Aboro became a world champion when she fought Eva Jones, on February 5, 2000, knocking Jones out in round ten to become the WIBF’s world Super Bantamweight champion. She entered the ring with future world champion Leona Brown on June 13, 2000, defeating Brown in a ten round decision. After two non-title wins, she faced the highly touted contender Kelsey Jeffries, who had a 10-2 record coming into their bout, for her second world championship defense. Aboro defended the title successfully against Jeffries on February 10, 2001, with a ten round decision win. After one more non-title victory, Aboro made what has been, to date, her last fight. On November 24, 2001, she beat Nadia Debras with a ten round decision, to retain her world title for the third time.
In 2002, the Super Bantamweight hung up her gloves. Aboro is among a select few in history to retire at the top of their game as an undefeated boxing champion. She won Kickboxing World Champion five times, and was a two-time undefeated world boxing champion as well as two-time K-1 Kickboxing Champion. From 1999 to 2002, she was voted “Pound for Pound” the best female boxer in the world.
In 2010, she established the Aboro Academy and Aboro Foundation with her partner, Yilan Yuen, in Shanghai China, where she now lives and trains future boxing champions. Aboro has worked to develop a unique training system that leverages the mind and body aspects of boxing to bring a program of fitness that is not only highly effective, but also fun. It’s the combination of her special talents to motivate an individual or a group as well as her mastery of sport and fitness that have gained her a loyal following in Shanghai.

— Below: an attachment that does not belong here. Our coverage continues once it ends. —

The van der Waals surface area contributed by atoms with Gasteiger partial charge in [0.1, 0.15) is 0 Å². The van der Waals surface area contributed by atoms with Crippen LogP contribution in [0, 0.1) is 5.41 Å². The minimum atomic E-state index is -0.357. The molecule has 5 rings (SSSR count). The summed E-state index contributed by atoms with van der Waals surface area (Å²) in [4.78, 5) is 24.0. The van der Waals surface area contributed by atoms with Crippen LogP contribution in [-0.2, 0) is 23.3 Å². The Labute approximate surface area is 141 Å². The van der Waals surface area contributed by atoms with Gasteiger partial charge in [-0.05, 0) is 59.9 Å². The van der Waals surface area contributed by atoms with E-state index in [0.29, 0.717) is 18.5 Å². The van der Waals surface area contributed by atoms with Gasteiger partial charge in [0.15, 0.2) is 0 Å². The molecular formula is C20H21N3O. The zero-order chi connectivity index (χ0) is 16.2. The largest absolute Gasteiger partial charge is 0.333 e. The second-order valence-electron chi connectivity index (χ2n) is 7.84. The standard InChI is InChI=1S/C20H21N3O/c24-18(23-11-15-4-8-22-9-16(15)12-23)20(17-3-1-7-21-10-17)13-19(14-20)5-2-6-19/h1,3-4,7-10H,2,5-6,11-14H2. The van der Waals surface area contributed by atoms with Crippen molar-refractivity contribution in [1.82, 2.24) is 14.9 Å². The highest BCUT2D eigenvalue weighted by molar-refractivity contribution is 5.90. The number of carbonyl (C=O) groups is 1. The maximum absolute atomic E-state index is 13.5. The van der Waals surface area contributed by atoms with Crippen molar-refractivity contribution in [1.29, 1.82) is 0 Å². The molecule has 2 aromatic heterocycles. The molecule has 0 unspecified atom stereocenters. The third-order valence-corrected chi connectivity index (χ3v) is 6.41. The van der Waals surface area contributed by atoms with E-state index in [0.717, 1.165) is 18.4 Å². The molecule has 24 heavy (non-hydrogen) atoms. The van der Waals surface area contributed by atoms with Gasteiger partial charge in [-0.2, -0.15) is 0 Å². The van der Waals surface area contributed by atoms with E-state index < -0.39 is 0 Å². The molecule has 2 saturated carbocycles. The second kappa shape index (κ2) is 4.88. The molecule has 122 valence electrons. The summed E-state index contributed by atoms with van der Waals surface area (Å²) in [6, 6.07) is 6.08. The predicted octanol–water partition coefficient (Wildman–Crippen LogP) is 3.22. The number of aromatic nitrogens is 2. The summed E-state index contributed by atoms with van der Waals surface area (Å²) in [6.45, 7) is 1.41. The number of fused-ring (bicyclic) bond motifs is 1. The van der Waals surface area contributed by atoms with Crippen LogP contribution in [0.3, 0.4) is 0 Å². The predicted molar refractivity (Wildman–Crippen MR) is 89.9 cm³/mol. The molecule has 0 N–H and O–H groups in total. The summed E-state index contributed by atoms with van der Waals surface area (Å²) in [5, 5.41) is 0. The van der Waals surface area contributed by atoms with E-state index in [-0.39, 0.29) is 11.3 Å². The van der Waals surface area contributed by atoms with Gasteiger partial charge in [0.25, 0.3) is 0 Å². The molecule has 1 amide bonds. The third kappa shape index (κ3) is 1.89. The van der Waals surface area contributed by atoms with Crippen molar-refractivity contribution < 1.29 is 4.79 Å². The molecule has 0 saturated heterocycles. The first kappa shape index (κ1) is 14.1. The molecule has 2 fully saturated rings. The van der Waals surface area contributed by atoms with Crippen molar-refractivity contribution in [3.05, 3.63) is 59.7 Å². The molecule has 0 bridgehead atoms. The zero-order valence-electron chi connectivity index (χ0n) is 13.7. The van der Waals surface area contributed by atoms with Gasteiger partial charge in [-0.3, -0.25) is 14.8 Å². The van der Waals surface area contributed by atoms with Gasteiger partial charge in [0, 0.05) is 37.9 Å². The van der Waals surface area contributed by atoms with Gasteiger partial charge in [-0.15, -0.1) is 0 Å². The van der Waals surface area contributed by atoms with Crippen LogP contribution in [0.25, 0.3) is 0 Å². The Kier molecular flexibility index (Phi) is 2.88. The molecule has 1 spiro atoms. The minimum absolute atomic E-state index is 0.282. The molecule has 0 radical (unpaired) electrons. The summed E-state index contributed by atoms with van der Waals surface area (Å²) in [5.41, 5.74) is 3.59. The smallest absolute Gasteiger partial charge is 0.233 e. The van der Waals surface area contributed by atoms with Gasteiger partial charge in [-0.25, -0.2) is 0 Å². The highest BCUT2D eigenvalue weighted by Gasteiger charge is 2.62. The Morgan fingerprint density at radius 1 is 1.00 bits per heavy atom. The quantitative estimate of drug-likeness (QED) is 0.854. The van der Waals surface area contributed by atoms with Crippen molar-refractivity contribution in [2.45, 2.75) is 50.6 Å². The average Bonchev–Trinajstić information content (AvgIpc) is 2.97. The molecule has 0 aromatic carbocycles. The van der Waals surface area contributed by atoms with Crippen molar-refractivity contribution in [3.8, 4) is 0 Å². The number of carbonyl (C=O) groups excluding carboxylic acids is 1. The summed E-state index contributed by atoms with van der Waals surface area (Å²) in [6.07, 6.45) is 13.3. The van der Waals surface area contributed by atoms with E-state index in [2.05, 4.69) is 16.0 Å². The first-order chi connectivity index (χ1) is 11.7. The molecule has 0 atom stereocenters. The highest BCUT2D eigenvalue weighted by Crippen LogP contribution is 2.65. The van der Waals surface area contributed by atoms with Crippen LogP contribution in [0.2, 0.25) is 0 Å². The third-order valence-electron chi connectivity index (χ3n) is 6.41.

She chose Shanghai for its dynamism and friendly people. “Since I came here, I have had nothing but positive interactions with local Chinese people and overseas Chinese people,” Aboro said. For me, the question is why wouldn’t I be here?”
In the spring of 2012, Aboro was diagnosed with cancer, but is now in remission. “If I didn’t look after my body, I wouldn’t have recovered as quickly as I have right now,” she pointed out. “They said I would never be able to use this arm again. Now I do push-ups. The sport that I have done saved me and my life,” Aboro added.
Aboro was the subject of a documentary, “A Knock Out,” which explains her contract termination because she didn’t want to go for the glossy, feminine look for photo shoots. As she explained, “They wanted me to be more feminine in my everyday life. I don’t mind that for a photo shoot because that’s a totally different ball game. I don’t mind putting on make-up, I’m not scared of a dress. But in my everyday life, I’m not going to walk around in high heels and a dress and make-up because it’s not the truth. Who wants to see me in “Playboy”? They’d be better off putting me in a lesbian magazine or something. But no, it wasn’t for me, I was a sports persona.”
Aboro is qualified as a teacher in boxing, Dutch Style kickboxing and Thai Boxing, and holds a Physical Education degree from Westminster University, London, UK.
“To me, combat sport is like a chess game. It’s about out-smarting your opponent, it’s not about strength. It’s about accuracy and technique,” Aboro explained to the “Global Times.” “In a game, what I need to do is to think of a way to take away their weapon and make it my weapon. This is what I love about combat sport, is the way that you actually balance your mind and body.” Aboro believes that participating in a sport like boxing can make people more confident and understand how to show their strength in a smart way.
We applaud Michele Aboro and thank her for her inspiring advocacy for women’s sports, and for her many contributions to our community.